Umekichi, a geisha in the Gion district of Kyoto, feels obliged to help her lover Furusawa when he asks to stay with her after becoming bankrupt and leaving his wife. However her younger ... See full summary »
Boudu, a tramp, jumps into the Seine. He is rescued by Mr Lestingois, a gentle and good bookseller, who gives shelter to him. Mrs Lestingois and the maid Anne-Marie (Mr Lestingois' mistress... See full summary »
A hunted man breaks into the castle at Oberwald to kill the Queen, but faints before doing so. He is Sebastian, the splitting image of the King who was assassinated on his wedding day. The ... See full summary »
Three stories of well-off youths who commit murders. In the French episode a group of high school students kill one of their colleagues for his money. In the Italian episode a university ... See full summary »
Anna Maria Ferrero,
On his way through the woods to his marriage, Fadinard's horse eats the hat of a married lady spending here a few moments with her lover. Fadinard has to find the very same rare hat to ... See full summary »
Jean Vigo takes a short time of our lives to present something that impresses us for a long time with the short documentary "Taris, roi de l'eau" and he does that with a boundless simplicity. In ten minutes, he presents Taris, a famous swimmer showing the different swimming techniques and Vigo's camera gives us details on the movements of the swimmer on the water, everything very impressive.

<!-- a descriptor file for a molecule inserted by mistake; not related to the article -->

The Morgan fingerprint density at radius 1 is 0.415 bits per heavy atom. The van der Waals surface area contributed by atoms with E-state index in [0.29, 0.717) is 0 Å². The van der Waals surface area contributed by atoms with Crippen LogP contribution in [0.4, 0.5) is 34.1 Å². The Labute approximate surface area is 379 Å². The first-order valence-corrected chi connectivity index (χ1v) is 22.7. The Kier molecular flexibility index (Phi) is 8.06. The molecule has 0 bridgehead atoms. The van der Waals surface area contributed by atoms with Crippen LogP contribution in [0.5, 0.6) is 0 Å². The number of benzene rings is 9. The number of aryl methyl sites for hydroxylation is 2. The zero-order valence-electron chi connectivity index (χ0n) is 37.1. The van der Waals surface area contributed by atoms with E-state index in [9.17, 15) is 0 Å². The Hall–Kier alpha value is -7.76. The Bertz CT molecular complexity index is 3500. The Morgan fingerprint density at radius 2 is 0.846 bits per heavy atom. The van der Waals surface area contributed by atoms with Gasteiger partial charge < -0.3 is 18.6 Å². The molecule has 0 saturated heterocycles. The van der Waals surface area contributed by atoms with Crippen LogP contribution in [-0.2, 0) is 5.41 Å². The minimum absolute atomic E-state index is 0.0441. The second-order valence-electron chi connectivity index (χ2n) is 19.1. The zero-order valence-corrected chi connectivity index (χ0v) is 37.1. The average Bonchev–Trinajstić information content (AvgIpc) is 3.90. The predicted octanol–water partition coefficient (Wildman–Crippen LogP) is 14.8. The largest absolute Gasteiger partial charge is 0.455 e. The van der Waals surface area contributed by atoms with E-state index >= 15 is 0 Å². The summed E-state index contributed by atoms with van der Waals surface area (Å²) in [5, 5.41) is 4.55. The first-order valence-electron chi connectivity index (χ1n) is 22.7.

The ordinary viewer will find nothing special about it but to me I find quite interesting the way images of a not so simple act has the ability of being translated to the screen in a enormous facility, swimming looks so easy (yeah, of course he's a trained swimmer but still) and it really makes you want to get out and swim for a while. It's that impressive, it's that beautiful. Some of the techniques Vigo used here like reversing the image backwards when the swimmer is jumping on the pool were very innovative at the time and quite funny now, but even so it's cool to see it.
Considering that today's short films have more substance and more things to present, and with all these advantage sometimes they fail to really grab our attention even for five minutes is that I look back to something like "Taris, roi de l'eau" ("Taris, King of the Water") and I think how moved and impressed I was with such a simple work of art. That's the role of art in everything: take the most ordinary thing of life and make of it something beautiful. Vigo really did it here. 10/10
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